Landlords should ensure that they have the credible insight on the impact of investment choices to enable them to identify and test alternative strategic investment opportunities. This is central to integrated asset management and informed decision making on Housing to 2040 targets. To achieve this, landlords should consider the SHR’s Development of affordable housing thematic study.
7.6 Risk management
Integrated asset management outcomes will provide social landlords with a clear insight into the most pressing asset performance risks in their housing portfolios both now and in the future. Risk analysis together with proportionate risk management responses are central to integrated asset management planning. Landlords should align the on-going assessment of asset performance risks with business plan scenario testing whilst tailoring risk responses to suit prevailing conditions. The following principles can provide an effective approach to managing asset related risks:
- an asset risk map or register is created and debated at a senior level so that a shared awareness of the key risks is developed
- a limited number of key asset risks are identified, informed by integrated asset management evidence, including an assessment of their likelihood and severity
- actions are defined and in place to mitigate asset-based risks with control measures in place to ensure risks are monitored at appropriate intervals
- a review of the asset risk register is scheduled with asset management review cycles.
Landlords may benefit from developing a detailed housing asset management action plan which sets out a range of activity to address the risks identified in the housing asset base and to ensure that the overall sustainability of the housing portfolio is protected. Whilst social landlords will face risks to their asset base, their nature will vary widely depending on the nature of their housing profile.
7.7 Appraising the options
The option appraisal process provides a framework for systematically assessing the impact of asset management options, providing social landlords with the evidence to make informed decisions on future investment.
Option appraisal is well suited to tackling asset management problems as it helps make sense, not only of the very wide range of factors that may be encountered, but also of the very wide range of potential solutions. SHR’s recommended practice on business planning summarises a basic options appraisal process for social landlords to follow.
At the outset of the option appraisal process, landlords should consider what they want to achieve, reflecting strategic objectives or specific asset management targets for the project in question. Defining objectives should then be used to set appraisal criteria that will be applied to each option. In setting criteria, landlords should be encouraged to create a good balance between financial and non-financial costs and benefits. Examples of criteria that could be applied in appraising asset management proposals could include:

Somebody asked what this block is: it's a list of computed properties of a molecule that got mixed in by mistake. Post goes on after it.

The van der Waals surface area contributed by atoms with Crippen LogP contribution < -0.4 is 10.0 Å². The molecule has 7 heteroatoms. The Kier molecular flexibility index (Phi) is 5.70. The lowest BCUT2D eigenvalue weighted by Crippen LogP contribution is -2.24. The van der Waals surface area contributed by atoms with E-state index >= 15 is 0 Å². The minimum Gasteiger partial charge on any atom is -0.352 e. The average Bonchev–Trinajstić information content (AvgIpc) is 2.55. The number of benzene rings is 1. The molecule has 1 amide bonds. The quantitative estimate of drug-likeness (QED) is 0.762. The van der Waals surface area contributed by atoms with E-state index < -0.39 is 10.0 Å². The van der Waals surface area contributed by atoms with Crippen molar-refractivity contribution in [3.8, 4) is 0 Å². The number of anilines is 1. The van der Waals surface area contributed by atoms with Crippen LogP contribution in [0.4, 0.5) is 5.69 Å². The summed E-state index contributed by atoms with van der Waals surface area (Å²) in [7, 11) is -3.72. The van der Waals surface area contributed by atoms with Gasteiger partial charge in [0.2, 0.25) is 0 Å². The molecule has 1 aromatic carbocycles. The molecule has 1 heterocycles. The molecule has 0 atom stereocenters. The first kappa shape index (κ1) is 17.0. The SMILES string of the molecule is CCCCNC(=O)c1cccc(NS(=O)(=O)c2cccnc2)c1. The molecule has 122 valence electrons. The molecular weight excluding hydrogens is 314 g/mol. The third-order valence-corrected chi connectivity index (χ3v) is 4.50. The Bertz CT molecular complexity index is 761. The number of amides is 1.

- does the option improve the quality of housing assets and enable national targets to be met?
- does the option improve the organisation’s ability to meet housing need and generate demand for housing assets?
- does the option improve the financial contribution of housing assets to the 30-year business plan?
- does the option improve tenant and resident safety and enhance the likelihood of future compliance?
- is the option likely to offer cost effective, affordable and positive outcomes for co-owners?
- does the option offer opportunities to improve neighbourhood quality and achieve a sense of place?
- does the option minimise tenant disruption and associated costs?
- realistically, is this option capable of being delivered?
Landlords should select a manageable number of criteria to support the systematic scoring of options and consider whether all criteria are of equal importance or whether some criteria should be weighted by importance. To enable options to be compared objectively, landlords are encouraged to ensure that supporting information is available to show clearly the range of options appraised.
The option appraisal process should itself incorporate financial stress testing that reflects the pressures, changes and risks associated with each option. In assessing financial impact, landlords must consider lenders’ covenants and the terms of lending agreements. If breaches are identified under certain options or sensitivities, landlords should be clear on the associated probability and how any breach would be dealt with.
An effective approach to option appraisal should deliver a clear and unambiguous outcome for each option, enabling social landlords to easily identify and back up the asset management solutions that will deliver most value. Informed by option appraisal outcomes, landlords can then identify the options that should be prioritised for implementation within a wider asset management strategy aiming at improving the performance of the whole asset base.
Principle 4 key considerations
- Integrated asset performance outcomes should provide an important starting point for landlords in understanding the proportion of housing assets which require intervention.